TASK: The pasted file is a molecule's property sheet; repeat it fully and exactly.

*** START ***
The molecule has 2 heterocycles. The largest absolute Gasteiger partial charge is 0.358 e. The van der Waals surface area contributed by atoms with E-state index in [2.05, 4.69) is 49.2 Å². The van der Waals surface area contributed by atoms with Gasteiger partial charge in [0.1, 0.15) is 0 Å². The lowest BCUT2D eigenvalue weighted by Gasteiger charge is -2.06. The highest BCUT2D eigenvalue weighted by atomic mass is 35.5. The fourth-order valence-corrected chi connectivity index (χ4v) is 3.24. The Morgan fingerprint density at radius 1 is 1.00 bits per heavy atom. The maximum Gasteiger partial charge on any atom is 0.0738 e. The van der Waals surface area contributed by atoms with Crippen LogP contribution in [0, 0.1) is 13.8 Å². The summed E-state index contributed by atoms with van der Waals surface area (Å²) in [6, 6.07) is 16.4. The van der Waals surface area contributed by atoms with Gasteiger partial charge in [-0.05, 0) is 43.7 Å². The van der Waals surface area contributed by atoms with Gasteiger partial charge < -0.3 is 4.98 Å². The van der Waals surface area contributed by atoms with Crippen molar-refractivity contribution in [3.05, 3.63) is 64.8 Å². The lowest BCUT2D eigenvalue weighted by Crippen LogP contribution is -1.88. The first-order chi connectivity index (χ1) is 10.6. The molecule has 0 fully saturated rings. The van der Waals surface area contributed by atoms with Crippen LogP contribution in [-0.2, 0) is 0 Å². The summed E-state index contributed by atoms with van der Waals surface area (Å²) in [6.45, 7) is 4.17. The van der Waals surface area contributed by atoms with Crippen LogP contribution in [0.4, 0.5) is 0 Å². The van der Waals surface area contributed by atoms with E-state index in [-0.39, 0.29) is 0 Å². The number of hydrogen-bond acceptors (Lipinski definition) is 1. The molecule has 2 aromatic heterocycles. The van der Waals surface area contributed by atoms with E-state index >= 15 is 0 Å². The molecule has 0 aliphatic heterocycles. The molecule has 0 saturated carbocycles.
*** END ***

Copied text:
The molecule has 2 heterocycles. The largest absolute Gasteiger partial charge is 0.358 e. The van der Waals surface area contributed by atoms with E-state index in [2.05, 4.69) is 49.2 Å². The van der Waals surface area contributed by atoms with Gasteiger partial charge in [0.1, 0.15) is 0 Å². The lowest BCUT2D eigenvalue weighted by Gasteiger charge is -2.06. The highest BCUT2D eigenvalue weighted by atomic mass is 35.5. The fourth-order valence-corrected chi connectivity index (χ4v) is 3.24. The Morgan fingerprint density at radius 1 is 1.00 bits per heavy atom. The maximum Gasteiger partial charge on any atom is 0.0738 e. The van der Waals surface area contributed by atoms with Crippen LogP contribution in [0, 0.1) is 13.8 Å². The summed E-state index contributed by atoms with van der Waals surface area (Å²) in [6, 6.07) is 16.4. The van der Waals surface area contributed by atoms with Gasteiger partial charge in [-0.05, 0) is 43.7 Å². The van der Waals surface area contributed by atoms with Gasteiger partial charge < -0.3 is 4.98 Å². The van der Waals surface area contributed by atoms with Crippen molar-refractivity contribution in [3.05, 3.63) is 64.8 Å². The lowest BCUT2D eigenvalue weighted by Crippen LogP contribution is -1.88. The first-order chi connectivity index (χ1) is 10.6. The molecule has 0 fully saturated rings. The van der Waals surface area contributed by atoms with Crippen LogP contribution in [-0.2, 0) is 0 Å². The summed E-state index contributed by atoms with van der Waals surface area (Å²) in [6.45, 7) is 4.17. The van der Waals surface area contributed by atoms with Crippen LogP contribution in [0.4, 0.5) is 0 Å². The van der Waals surface area contributed by atoms with E-state index in [-0.39, 0.29) is 0 Å². The number of hydrogen-bond acceptors (Lipinski definition) is 1. The molecule has 2 aromatic heterocycles. The van der Waals surface area contributed by atoms with E-state index >= 15 is 0 Å². The molecule has 0 aliphatic heterocycles. The molecule has 0 saturated carbocycles.